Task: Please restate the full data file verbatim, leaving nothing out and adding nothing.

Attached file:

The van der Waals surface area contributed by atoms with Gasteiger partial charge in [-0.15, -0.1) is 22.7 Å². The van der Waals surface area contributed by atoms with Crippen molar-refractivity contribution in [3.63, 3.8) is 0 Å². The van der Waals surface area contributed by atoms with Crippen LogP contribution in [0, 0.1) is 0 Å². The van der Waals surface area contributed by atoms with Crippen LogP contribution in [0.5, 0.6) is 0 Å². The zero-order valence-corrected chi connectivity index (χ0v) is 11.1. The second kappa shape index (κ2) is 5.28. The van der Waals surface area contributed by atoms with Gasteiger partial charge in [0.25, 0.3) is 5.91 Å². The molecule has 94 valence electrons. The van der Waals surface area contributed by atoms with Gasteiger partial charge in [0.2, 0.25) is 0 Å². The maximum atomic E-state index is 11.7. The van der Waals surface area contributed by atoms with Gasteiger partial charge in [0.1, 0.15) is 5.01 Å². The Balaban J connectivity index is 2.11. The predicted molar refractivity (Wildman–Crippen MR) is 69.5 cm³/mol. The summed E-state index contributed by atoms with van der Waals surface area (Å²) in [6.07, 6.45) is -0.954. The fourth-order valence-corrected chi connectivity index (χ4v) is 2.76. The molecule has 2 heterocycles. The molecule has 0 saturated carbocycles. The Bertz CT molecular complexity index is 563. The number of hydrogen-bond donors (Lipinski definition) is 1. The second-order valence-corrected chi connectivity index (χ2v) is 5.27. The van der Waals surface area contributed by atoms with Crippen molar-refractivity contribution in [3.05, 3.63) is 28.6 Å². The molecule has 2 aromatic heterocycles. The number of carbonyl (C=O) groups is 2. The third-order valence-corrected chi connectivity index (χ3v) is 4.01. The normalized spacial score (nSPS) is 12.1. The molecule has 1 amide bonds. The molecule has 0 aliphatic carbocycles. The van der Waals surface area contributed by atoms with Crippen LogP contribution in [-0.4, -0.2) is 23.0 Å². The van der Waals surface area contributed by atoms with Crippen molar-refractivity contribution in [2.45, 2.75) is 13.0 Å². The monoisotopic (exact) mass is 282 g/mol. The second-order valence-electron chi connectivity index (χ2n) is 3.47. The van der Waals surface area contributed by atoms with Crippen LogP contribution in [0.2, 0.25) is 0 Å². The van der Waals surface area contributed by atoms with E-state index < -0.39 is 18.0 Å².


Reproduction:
The van der Waals surface area contributed by atoms with Gasteiger partial charge in [-0.15, -0.1) is 22.7 Å². The van der Waals surface area contributed by atoms with Crippen molar-refractivity contribution in [3.63, 3.8) is 0 Å². The van der Waals surface area contributed by atoms with Crippen LogP contribution in [0, 0.1) is 0 Å². The van der Waals surface area contributed by atoms with Crippen LogP contribution in [0.5, 0.6) is 0 Å². The zero-order valence-corrected chi connectivity index (χ0v) is 11.1. The second kappa shape index (κ2) is 5.28. The van der Waals surface area contributed by atoms with Gasteiger partial charge in [0.25, 0.3) is 5.91 Å². The molecule has 94 valence electrons. The van der Waals surface area contributed by atoms with Gasteiger partial charge in [0.2, 0.25) is 0 Å². The maximum atomic E-state index is 11.7. The van der Waals surface area contributed by atoms with Gasteiger partial charge in [0.1, 0.15) is 5.01 Å². The Balaban J connectivity index is 2.11. The predicted molar refractivity (Wildman–Crippen MR) is 69.5 cm³/mol. The summed E-state index contributed by atoms with van der Waals surface area (Å²) in [6.07, 6.45) is -0.954. The fourth-order valence-corrected chi connectivity index (χ4v) is 2.76. The molecule has 2 heterocycles. The molecule has 0 saturated carbocycles. The Bertz CT molecular complexity index is 563. The number of hydrogen-bond donors (Lipinski definition) is 1. The second-order valence-corrected chi connectivity index (χ2v) is 5.27. The van der Waals surface area contributed by atoms with Crippen molar-refractivity contribution in [3.05, 3.63) is 28.6 Å². The molecule has 2 aromatic heterocycles. The number of carbonyl (C=O) groups is 2. The third-order valence-corrected chi connectivity index (χ3v) is 4.01. The normalized spacial score (nSPS) is 12.1. The molecule has 1 amide bonds. The molecule has 0 aliphatic carbocycles. The van der Waals surface area contributed by atoms with Crippen LogP contribution in [-0.4, -0.2) is 23.0 Å². The van der Waals surface area contributed by atoms with Crippen molar-refractivity contribution in [2.45, 2.75) is 13.0 Å². The monoisotopic (exact) mass is 282 g/mol. The second-order valence-electron chi connectivity index (χ2n) is 3.47. The van der Waals surface area contributed by atoms with Crippen LogP contribution in [0.2, 0.25) is 0 Å². The van der Waals surface area contributed by atoms with E-state index < -0.39 is 18.0 Å².